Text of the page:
As one learns to work with this method, one begins to see for oneself whether it is useful and productive.
In this book Elaine Pagels takes a systematic look at how certain Pauline letters were interpreted and cited by gnostic exegetes.
This book while scholarly and skillfully researched is easy reading even for a Gnostic enthusiast like me to comprehend.
wonderful expose. would recommend elaine pagels works to anyone.Published 1 month ago by A. HAGGERTY
Doctor Pagels has given us an exciting opportunity to look into the dynamic culture of the early Christian church. Read morePublished 18 months ago by Rev. David Price
This is an amazing book. I was perplexed by the cost of such a small book originally published in 1975 but my curiosity/interest couldn't stop me from purchasing this book. Read morePublished on November 26, 2010 by Patrick Curren
Elaine Pagels, Professor of Religion at Princeton University, has been a student of Gnostic heresy for some forty years. Read morePublished on October 24, 2010 by Robert Tulip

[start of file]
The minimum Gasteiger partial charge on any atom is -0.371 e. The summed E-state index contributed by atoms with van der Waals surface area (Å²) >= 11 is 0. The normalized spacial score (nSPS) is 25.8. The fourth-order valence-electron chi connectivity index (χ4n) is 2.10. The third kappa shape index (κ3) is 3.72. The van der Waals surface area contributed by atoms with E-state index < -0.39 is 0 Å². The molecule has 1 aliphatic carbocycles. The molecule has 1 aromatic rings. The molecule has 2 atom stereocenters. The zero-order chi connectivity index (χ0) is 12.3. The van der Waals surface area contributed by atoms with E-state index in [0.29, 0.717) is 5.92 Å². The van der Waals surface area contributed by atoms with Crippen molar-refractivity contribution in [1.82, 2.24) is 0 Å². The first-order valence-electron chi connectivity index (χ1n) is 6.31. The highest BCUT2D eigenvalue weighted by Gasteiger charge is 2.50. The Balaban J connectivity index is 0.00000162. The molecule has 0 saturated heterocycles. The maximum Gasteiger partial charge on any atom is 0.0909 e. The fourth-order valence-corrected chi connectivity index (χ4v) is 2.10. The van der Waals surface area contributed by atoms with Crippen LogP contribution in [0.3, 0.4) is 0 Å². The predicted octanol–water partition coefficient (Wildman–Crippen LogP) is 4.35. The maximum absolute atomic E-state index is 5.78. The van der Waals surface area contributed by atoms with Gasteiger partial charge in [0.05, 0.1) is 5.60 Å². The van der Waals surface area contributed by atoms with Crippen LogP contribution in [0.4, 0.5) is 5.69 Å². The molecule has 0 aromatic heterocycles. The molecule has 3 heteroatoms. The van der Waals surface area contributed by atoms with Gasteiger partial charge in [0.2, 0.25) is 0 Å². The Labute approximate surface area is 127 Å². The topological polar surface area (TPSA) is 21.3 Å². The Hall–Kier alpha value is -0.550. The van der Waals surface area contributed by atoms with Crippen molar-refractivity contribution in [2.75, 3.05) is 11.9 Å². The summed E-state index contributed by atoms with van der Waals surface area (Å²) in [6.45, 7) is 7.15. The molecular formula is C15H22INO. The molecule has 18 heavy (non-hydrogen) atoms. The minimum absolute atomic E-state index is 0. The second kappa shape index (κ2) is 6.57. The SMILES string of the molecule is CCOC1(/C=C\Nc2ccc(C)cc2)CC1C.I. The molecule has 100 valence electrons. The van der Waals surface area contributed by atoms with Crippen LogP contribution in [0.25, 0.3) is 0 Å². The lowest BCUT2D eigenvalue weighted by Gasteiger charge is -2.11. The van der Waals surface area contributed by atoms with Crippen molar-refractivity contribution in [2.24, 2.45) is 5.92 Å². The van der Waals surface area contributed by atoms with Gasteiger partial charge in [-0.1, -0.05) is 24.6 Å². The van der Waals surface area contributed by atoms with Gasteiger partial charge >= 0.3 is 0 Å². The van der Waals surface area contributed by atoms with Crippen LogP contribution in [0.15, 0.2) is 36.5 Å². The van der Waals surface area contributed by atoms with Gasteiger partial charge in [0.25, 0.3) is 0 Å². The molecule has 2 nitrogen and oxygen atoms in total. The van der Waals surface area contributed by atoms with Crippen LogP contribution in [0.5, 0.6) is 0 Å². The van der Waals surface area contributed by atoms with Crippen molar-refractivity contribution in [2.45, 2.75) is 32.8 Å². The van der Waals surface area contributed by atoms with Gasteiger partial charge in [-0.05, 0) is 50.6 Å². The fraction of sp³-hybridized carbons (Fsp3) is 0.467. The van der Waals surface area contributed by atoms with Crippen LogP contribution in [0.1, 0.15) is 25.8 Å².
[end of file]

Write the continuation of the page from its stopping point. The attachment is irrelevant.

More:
Like more than a few folks, I found the writings of the Apostle Paul somewhat hard to follow. Even the Book of Acts says Paul once lectured so long into the night that a young man... Read morePublished on April 20, 2008 by J. Jones
Until the discovery of the Nag Hammadi texts, scholars knew little about Valentinian Christian theology: fragments by Valentinians and anti-Valentinian writings. Read morePublished on December 27, 2006 by calmly
Paul is the author of various epistles to the Corinthians, Galatians, Hebrews, Ephesians, Romans. Most who studied Paul taught that Paul had much to say about law versus faith. Read morePublished on September 22, 2006 by Oxford42
Much like Pagel's work on Valentinian interpretations of John, this text explores Gnostic hermeneutics in action. Read morePublished on September 4, 2006 by Gnostic Path